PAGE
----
[1] In Arabic, al-dawla al-islamiyya. Between 9 April 2013 and 29 June 2014, the group was known as al-dawla al-islamiyya fil-’iraq wal-sham, variously translated as “Islamic State of Iraq and the Levant,” or “—Iraq and al-Sham,” or “—Iraq and Syria,” and abbreviated ISIL or ISIS.

[2] Abu Bakr al-Baghdadi’s real name is Ibrahim al-Awwad, and the Islamic State now refers to him as Caliph Ibrahim. For the original Arabic voice statement by Abu Mohammed al-Adnani, the Islamic State’s official spokesperson, see “Kalima lil-sheikh al-mujahed al-adnani bi-'unwan - hadha wa'd allah - i'lan qiyam al-khilafa al-islamiya” (“Speech by the Mujahed Sheikh Adnani under the headline: This Is God's Promise - Announcement of the Islamic Caliphate”), YouTube video uploaded by user Khales al-Samou, 29 June 2014, https://www.youtube.com/watch?v=BtiqYjulJik. For an English transcript, see “This is the Promise of Allah, ” al-Hayat Media Center, 29 June 2014, https://ia902505.us.archive.org/28/items/poa_25984/EN.pdf.

[3] “Ddeir al-zor fi khatr ... mohammed al-khallif lil-'iqtisad': 'da'esh' tahshud artalan dakhmatan atiya min al-mosul” (“Deir al-Zor in danger ... Mohammed al-Khallif to al-Iqtisad: the Islamic State is gathering huge columns arriving from Mosul”), al-Iqtisad (Syria/Turkey), 11 June 2014, www.eqtsad.net/news-7092.html.

[4] Ibid., from the al-Hayat Media Center translation with minor edits by the author.

[5] Thomas Pierret, Religion and State in Syria: The Sunni Ulama from Coup to Revolution (Cambridge University Press, 2013).

[6] Author’s interview with Thomas Pierret, online conversation, 22 July 2014.

[7] “Al-mawqif al-shar'i min i'lan al-khilafa” (“The [Islamic] legal position on the announcement of the Caliphate”), statement by the Syrian Muslim Brotherhood, 5 July 2014, http://ikhwanSyria.com/?TkRJMk1ETT0rdQ==.

[8] On the SIC and its members, see Thomas Pierret, “The Syrian Islamic Council,” Syria in Crisis, Carnegie Endowment for International Peace, 13 May 2014, carnegieendowment.org/syriaincrisis/?fa=55580, and Thomas Pierret, “The Struggle for Religious Authority in Syria,” Syria in Crisis, Carnegie Endowment for International Peace, 14 May 2014, carnegieendowment.org/syriaincrisis/?fa=55593.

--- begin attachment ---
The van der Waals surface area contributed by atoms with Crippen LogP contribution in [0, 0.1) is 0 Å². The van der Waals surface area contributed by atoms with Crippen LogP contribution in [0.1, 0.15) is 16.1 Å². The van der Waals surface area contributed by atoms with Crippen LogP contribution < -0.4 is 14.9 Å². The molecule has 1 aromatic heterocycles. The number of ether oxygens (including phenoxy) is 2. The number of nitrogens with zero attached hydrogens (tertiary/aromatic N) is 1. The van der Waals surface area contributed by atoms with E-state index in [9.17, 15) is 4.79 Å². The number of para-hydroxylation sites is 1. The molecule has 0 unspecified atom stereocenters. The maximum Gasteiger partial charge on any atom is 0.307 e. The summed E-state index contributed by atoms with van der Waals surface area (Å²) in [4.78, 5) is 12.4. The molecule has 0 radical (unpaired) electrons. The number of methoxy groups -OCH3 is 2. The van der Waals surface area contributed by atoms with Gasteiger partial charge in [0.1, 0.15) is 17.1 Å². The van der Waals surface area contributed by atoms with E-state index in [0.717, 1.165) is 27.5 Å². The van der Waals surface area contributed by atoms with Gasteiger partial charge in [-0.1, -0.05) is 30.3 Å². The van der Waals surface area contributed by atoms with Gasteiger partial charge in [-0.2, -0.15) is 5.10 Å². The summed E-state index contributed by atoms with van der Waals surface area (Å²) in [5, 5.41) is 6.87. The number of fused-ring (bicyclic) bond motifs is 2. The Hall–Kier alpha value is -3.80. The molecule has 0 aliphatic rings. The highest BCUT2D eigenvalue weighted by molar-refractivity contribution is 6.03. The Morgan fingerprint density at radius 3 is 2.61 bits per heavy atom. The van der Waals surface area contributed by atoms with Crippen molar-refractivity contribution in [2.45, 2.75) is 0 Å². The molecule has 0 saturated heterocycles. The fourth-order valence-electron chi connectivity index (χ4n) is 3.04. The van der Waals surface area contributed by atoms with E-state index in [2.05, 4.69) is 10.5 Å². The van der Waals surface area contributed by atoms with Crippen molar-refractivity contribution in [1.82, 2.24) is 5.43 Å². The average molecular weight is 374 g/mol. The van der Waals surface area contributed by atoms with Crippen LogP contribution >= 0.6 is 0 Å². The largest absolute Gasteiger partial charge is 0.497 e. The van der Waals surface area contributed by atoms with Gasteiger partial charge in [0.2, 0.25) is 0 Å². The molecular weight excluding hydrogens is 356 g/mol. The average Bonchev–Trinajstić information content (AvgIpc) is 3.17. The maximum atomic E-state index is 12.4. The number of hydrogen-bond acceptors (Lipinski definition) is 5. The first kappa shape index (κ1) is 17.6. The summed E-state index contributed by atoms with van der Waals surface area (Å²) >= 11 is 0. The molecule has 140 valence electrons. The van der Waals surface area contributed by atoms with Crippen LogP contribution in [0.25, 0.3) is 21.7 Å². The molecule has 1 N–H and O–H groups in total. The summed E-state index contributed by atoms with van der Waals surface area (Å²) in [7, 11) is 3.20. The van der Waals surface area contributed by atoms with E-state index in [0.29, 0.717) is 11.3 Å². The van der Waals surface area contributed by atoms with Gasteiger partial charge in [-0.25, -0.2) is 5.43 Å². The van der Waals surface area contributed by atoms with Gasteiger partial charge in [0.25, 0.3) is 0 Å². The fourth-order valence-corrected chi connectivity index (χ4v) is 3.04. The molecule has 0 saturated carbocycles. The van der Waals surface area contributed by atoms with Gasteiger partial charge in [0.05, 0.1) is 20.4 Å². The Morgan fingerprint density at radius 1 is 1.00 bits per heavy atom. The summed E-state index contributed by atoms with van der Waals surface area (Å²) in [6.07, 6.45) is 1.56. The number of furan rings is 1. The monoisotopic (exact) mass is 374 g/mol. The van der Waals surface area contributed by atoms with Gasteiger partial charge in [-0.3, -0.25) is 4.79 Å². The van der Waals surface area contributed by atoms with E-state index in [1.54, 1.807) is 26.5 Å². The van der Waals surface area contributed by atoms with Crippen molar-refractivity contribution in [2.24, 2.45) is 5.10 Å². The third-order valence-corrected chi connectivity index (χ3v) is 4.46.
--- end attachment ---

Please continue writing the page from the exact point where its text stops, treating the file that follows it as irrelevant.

[9] “Bayan hawla butlan i'lan al-khilafa min qibl tanzim dawlat al-’iraq wal-sham” (“Statement about the invalidity of the announcement of the caliphate by the ’State of Iraq and the Levant’ organization”), the Syrian Islamic Council’s Facebook site, 6 July 2014, https://www.facebook.com/syrian.islamic.council/posts/828228567197079.

[10] Author’s interview with Hassane Abboud, online chat, 23 July 2014.

[11] Author’s interview with Abdurrahman Saleh, online chat, 23 July 2014.

[12] Author’s interview with Joas Wagemakers, e-mail, 23 July 2014.

[13] Ahmed Aba-Zeid, “al-oreidi ba'd al-qahtani: al-nosra fil-zaman al-jadid” (“Oreidi after Qahtani: Nosra in the new era”), Zaman al-Wasl (Syria/Turkey), 5 August 2014, https://zamanalwsl.net/news/52205.html.

[14] “Bayan tawdihi hawla ma ushi' 'an i'lan jabhat al-nosra li-imara islamiya” (“Clarifying statement about what is being circulated about Jabhat al-Nusra declaring an Islamic emirate”), Jabhat al-Nusra statement from 12 July 2014, republished on the Hanein Network forums, http://www.hanein.info/vb/showthread.php?t=375607.

[15] Erika Solomon, “Isis uses humility as tactic for conquest,” The Financial Times (London), July 27, 2014, www.ft.com/cms/s/0/716dddd0-140f-11e4-9acb-00144feabdc0.html#axzz38uIf6rQJ.

Read more: